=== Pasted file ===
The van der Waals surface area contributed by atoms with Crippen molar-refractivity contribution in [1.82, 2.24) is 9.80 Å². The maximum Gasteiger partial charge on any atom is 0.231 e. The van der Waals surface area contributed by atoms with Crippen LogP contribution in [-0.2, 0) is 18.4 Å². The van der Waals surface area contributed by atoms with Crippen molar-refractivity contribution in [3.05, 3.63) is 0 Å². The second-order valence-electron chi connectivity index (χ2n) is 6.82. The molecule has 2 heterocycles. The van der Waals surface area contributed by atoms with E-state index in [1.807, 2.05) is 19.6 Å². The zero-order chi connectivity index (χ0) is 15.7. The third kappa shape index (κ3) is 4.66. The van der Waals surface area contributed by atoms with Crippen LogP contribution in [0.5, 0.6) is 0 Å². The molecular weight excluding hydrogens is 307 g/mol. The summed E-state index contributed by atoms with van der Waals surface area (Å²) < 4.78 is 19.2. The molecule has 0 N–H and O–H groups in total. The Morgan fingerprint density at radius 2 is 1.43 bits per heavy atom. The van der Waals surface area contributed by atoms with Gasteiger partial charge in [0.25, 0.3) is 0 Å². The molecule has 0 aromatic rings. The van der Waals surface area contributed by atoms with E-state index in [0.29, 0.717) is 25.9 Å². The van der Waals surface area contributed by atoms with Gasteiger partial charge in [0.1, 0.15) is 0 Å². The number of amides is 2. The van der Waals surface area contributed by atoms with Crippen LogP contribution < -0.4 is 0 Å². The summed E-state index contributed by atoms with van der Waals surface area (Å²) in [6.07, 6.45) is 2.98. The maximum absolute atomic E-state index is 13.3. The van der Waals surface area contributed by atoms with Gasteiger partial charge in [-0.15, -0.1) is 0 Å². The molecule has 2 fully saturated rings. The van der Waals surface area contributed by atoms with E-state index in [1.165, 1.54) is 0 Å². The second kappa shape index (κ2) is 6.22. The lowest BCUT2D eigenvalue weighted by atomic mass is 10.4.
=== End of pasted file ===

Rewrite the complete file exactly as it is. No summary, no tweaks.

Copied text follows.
The van der Waals surface area contributed by atoms with Crippen molar-refractivity contribution in [1.82, 2.24) is 9.80 Å². The maximum Gasteiger partial charge on any atom is 0.231 e. The van der Waals surface area contributed by atoms with Crippen LogP contribution in [-0.2, 0) is 18.4 Å². The van der Waals surface area contributed by atoms with Crippen molar-refractivity contribution in [3.05, 3.63) is 0 Å². The second-order valence-electron chi connectivity index (χ2n) is 6.82. The molecule has 2 heterocycles. The van der Waals surface area contributed by atoms with E-state index in [1.807, 2.05) is 19.6 Å². The zero-order chi connectivity index (χ0) is 15.7. The third kappa shape index (κ3) is 4.66. The van der Waals surface area contributed by atoms with Crippen LogP contribution in [0.5, 0.6) is 0 Å². The molecular weight excluding hydrogens is 307 g/mol. The summed E-state index contributed by atoms with van der Waals surface area (Å²) < 4.78 is 19.2. The molecule has 0 N–H and O–H groups in total. The Morgan fingerprint density at radius 2 is 1.43 bits per heavy atom. The van der Waals surface area contributed by atoms with Gasteiger partial charge in [0.25, 0.3) is 0 Å². The molecule has 0 aromatic rings. The van der Waals surface area contributed by atoms with E-state index in [0.29, 0.717) is 25.9 Å². The van der Waals surface area contributed by atoms with Gasteiger partial charge in [0.1, 0.15) is 0 Å². The number of amides is 2. The van der Waals surface area contributed by atoms with Crippen LogP contribution < -0.4 is 0 Å². The summed E-state index contributed by atoms with van der Waals surface area (Å²) in [6.07, 6.45) is 2.98. The maximum absolute atomic E-state index is 13.3. The van der Waals surface area contributed by atoms with Gasteiger partial charge in [-0.15, -0.1) is 0 Å². The molecule has 2 fully saturated rings. The van der Waals surface area contributed by atoms with E-state index in [1.165, 1.54) is 0 Å². The second kappa shape index (κ2) is 6.22. The lowest BCUT2D eigenvalue weighted by atomic mass is 10.4.